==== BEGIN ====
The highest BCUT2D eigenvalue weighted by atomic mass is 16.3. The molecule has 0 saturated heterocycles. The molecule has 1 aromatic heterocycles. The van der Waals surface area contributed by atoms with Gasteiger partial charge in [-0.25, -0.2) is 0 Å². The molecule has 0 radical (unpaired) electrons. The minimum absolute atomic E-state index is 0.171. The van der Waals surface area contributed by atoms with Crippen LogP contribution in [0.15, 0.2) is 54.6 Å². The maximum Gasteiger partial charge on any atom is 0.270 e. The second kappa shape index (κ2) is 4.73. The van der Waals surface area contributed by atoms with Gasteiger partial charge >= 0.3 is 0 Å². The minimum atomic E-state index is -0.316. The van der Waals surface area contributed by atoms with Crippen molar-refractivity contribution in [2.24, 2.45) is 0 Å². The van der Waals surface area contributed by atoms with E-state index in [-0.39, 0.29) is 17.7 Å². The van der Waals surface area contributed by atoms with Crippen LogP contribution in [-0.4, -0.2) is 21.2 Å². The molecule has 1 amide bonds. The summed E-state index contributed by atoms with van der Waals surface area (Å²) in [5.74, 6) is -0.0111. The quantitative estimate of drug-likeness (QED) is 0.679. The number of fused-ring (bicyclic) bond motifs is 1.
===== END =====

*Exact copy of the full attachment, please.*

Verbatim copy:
The highest BCUT2D eigenvalue weighted by atomic mass is 16.3. The molecule has 0 saturated heterocycles. The molecule has 1 aromatic heterocycles. The van der Waals surface area contributed by atoms with Gasteiger partial charge in [-0.25, -0.2) is 0 Å². The molecule has 0 radical (unpaired) electrons. The minimum absolute atomic E-state index is 0.171. The van der Waals surface area contributed by atoms with Crippen LogP contribution in [0.15, 0.2) is 54.6 Å². The maximum Gasteiger partial charge on any atom is 0.270 e. The second kappa shape index (κ2) is 4.73. The van der Waals surface area contributed by atoms with Gasteiger partial charge >= 0.3 is 0 Å². The minimum atomic E-state index is -0.316. The van der Waals surface area contributed by atoms with Crippen molar-refractivity contribution in [2.24, 2.45) is 0 Å². The van der Waals surface area contributed by atoms with E-state index in [-0.39, 0.29) is 17.7 Å². The van der Waals surface area contributed by atoms with Crippen LogP contribution in [-0.4, -0.2) is 21.2 Å². The molecule has 1 amide bonds. The summed E-state index contributed by atoms with van der Waals surface area (Å²) in [5.74, 6) is -0.0111. The quantitative estimate of drug-likeness (QED) is 0.679. The number of fused-ring (bicyclic) bond motifs is 1.